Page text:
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Thread: What to look for?

  1. #1
    Join Date
    Nov 2007
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    What to look for?

    I got a call from a homeowner who is telling me that the utility somehow energized the neutral conductor with 120V and ruined several electronic items in their home.

    The utility is not denying that it happened. The owners insurance company wants to have the wiring checked to make sure there is not additional damage that is unseen at this point.

    I really don't know what to look for. NM cable is rated for 600 volts so I don't see damage occurring that way.


    What else is there to look for?

    Suggestions appreciated.

  2. #2
    Join Date
    Jun 2012
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    Most likely no further damage to internal wiring as you’ve said, just check all the equipment in the home for damage. Of course this is just visual so you can’t vouch for something that may crap out in a couple weeks because of some weakening effect, And I would state it as such.

    What was the power company doing to accidentally put 120 on the neutral?

  3. #3
    Join Date
    Apr 2009
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    Williamsburg, VA
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    5,238
    Depending on how they apparently miswired a transformer, some 120v devices and breakers undoubtedly saw 240v.

    aside from the customers equipment, I would check all GFCI and afci devices, and all dimmer switches for proper operation. anything that could have been damaged from over-voltage or reversed polarity. I cannot think of any potential problems with the wiring from such an error.
    Electricians do it until it Hertz!

  4. #4
    Join Date
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    I had one of those a while ago, everything metered out fine, made multiple visits, drove me nuts....etc

    Came to realize the tape had worn off the very old OH splices & were clicking together on windy days

    ~RJ~

  5. #5
    Join Date
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    Probably no further damage other than anything electronic or with a digital display is now toast. Damage would be somewhat similar if you lost the neutral at the utility pole.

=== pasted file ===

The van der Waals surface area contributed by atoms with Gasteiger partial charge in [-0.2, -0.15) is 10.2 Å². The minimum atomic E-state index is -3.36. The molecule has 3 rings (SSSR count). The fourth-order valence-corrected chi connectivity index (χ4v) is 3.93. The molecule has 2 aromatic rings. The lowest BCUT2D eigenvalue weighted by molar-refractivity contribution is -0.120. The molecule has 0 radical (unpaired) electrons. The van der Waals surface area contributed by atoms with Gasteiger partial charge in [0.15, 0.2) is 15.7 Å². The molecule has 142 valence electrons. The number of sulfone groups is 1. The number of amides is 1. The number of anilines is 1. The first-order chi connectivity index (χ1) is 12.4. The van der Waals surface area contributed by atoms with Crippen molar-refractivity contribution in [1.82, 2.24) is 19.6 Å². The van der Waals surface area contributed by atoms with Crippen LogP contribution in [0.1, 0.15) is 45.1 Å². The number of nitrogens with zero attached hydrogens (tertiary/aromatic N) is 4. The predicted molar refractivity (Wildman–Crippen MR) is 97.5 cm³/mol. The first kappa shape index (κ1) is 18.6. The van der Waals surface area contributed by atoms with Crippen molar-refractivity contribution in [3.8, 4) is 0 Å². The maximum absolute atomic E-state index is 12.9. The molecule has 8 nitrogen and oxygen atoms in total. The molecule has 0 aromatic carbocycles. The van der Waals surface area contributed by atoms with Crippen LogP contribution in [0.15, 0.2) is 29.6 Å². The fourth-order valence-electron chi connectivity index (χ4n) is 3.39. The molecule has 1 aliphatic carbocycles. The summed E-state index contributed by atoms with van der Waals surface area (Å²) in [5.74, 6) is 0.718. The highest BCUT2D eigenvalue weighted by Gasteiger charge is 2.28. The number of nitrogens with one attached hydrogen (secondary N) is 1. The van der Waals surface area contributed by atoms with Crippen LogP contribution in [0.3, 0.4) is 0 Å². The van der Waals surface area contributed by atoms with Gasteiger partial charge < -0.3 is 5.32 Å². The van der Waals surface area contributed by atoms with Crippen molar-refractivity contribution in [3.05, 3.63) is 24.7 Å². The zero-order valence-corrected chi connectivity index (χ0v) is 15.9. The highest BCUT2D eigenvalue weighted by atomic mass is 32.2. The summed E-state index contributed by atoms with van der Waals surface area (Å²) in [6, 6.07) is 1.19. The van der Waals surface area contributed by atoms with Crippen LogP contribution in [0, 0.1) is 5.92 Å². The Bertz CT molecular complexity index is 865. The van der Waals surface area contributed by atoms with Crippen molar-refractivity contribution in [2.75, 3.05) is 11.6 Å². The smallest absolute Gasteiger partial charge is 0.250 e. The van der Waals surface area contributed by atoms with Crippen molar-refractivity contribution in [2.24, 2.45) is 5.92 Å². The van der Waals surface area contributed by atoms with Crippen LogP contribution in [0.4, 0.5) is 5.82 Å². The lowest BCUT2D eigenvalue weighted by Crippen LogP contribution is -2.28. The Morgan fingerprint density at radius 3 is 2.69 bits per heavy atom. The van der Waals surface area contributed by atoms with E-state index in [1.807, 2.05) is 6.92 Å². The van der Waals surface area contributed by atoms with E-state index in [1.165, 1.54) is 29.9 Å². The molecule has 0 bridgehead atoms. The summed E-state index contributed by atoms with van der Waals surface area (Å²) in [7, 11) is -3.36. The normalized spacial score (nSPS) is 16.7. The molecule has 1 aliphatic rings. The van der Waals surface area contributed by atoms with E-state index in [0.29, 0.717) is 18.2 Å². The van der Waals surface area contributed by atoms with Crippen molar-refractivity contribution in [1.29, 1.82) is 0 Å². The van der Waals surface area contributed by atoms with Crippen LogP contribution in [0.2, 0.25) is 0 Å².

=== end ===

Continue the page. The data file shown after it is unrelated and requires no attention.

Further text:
6. #6
    Join Date
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    Quote Originally Posted by mopowr steve View Post
    Most likely no further damage to internal wiring as you’ve said, just check all the equipment in the home for damage. Of course this is just visual so you can’t vouch for something that may crap out in a couple weeks because of some weakening effect, And I would state it as such.

    What was the power company doing to accidentally put 120 on the neutral?
    I agree, most damage should already be obvious. Minor damages that may have occurred may not show themselves for years, and by then no one will know any different.

    What did they do - maybe miswired transformer connection, or service drop/lateral connection. (Service drop not so likely simply because neutral is likely a bare conductor, but not impossible).

    They also can on occasion get high leg on the wrong lead on high leg services or wrong rotation.

    Most are pretty good at pulling meters, opening switches, etc. and verifying proper voltage, rotation (when applies) before installing meter or closing switches though.
    I live for today, I'm just a day behind.

  7. #7
    Join Date
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    It's also possible the actual situation was an open neutral which, as we have discussed ad nauseu, can act as an energized neutral under load.
    Code references based on 2005 NEC
    Larry B. Fine
    Master Electrician
    Electrical Contractor
    Richmond, VA

  8. #8
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    Resting under the Major Oak UK
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    You could “Megger” all circuits, then you can give the insurance company measured values. If US insurance companies are anything like the UK they’ll try to wriggle out of paying.
    The reports of my death are greatly exaggerated.

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